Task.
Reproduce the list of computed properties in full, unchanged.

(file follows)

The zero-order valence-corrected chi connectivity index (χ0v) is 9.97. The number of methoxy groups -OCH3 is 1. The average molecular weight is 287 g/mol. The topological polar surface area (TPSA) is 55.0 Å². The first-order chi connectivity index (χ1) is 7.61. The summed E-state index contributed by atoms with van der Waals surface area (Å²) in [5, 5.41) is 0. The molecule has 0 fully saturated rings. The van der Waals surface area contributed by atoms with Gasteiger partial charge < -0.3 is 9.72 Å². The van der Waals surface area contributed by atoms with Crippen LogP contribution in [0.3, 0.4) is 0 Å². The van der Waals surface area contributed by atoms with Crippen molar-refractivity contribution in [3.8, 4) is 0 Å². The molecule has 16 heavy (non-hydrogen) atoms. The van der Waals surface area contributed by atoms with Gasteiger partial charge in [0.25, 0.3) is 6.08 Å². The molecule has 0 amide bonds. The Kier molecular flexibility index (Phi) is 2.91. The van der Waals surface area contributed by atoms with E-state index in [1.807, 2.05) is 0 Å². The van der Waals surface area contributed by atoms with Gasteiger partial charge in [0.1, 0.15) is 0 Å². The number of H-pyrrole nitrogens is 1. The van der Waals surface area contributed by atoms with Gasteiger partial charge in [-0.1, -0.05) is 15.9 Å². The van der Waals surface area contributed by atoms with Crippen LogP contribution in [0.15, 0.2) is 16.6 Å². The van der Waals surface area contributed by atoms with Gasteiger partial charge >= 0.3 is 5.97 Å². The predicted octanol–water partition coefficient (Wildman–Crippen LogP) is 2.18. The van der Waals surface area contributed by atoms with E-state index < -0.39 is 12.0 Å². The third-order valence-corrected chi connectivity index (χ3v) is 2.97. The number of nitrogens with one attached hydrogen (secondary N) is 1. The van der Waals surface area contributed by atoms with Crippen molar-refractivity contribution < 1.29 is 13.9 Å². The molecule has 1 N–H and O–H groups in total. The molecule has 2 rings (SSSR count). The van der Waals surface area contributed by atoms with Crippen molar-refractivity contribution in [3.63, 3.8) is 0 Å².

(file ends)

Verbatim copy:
The zero-order valence-corrected chi connectivity index (χ0v) is 9.97. The number of methoxy groups -OCH3 is 1. The average molecular weight is 287 g/mol. The topological polar surface area (TPSA) is 55.0 Å². The first-order chi connectivity index (χ1) is 7.61. The summed E-state index contributed by atoms with van der Waals surface area (Å²) in [5, 5.41) is 0. The molecule has 0 fully saturated rings. The van der Waals surface area contributed by atoms with Gasteiger partial charge < -0.3 is 9.72 Å². The van der Waals surface area contributed by atoms with Crippen LogP contribution in [0.3, 0.4) is 0 Å². The van der Waals surface area contributed by atoms with Crippen molar-refractivity contribution in [3.8, 4) is 0 Å². The molecule has 16 heavy (non-hydrogen) atoms. The van der Waals surface area contributed by atoms with Gasteiger partial charge in [0.25, 0.3) is 6.08 Å². The molecule has 0 amide bonds. The Kier molecular flexibility index (Phi) is 2.91. The van der Waals surface area contributed by atoms with E-state index in [1.807, 2.05) is 0 Å². The van der Waals surface area contributed by atoms with Gasteiger partial charge in [0.1, 0.15) is 0 Å². The number of H-pyrrole nitrogens is 1. The van der Waals surface area contributed by atoms with Gasteiger partial charge in [-0.1, -0.05) is 15.9 Å². The van der Waals surface area contributed by atoms with Crippen LogP contribution in [0.15, 0.2) is 16.6 Å². The van der Waals surface area contributed by atoms with Gasteiger partial charge >= 0.3 is 5.97 Å². The predicted octanol–water partition coefficient (Wildman–Crippen LogP) is 2.18. The van der Waals surface area contributed by atoms with E-state index < -0.39 is 12.0 Å². The third-order valence-corrected chi connectivity index (χ3v) is 2.97. The number of nitrogens with one attached hydrogen (secondary N) is 1. The van der Waals surface area contributed by atoms with Crippen molar-refractivity contribution < 1.29 is 13.9 Å². The molecule has 1 N–H and O–H groups in total. The molecule has 2 rings (SSSR count). The van der Waals surface area contributed by atoms with Crippen molar-refractivity contribution in [3.63, 3.8) is 0 Å².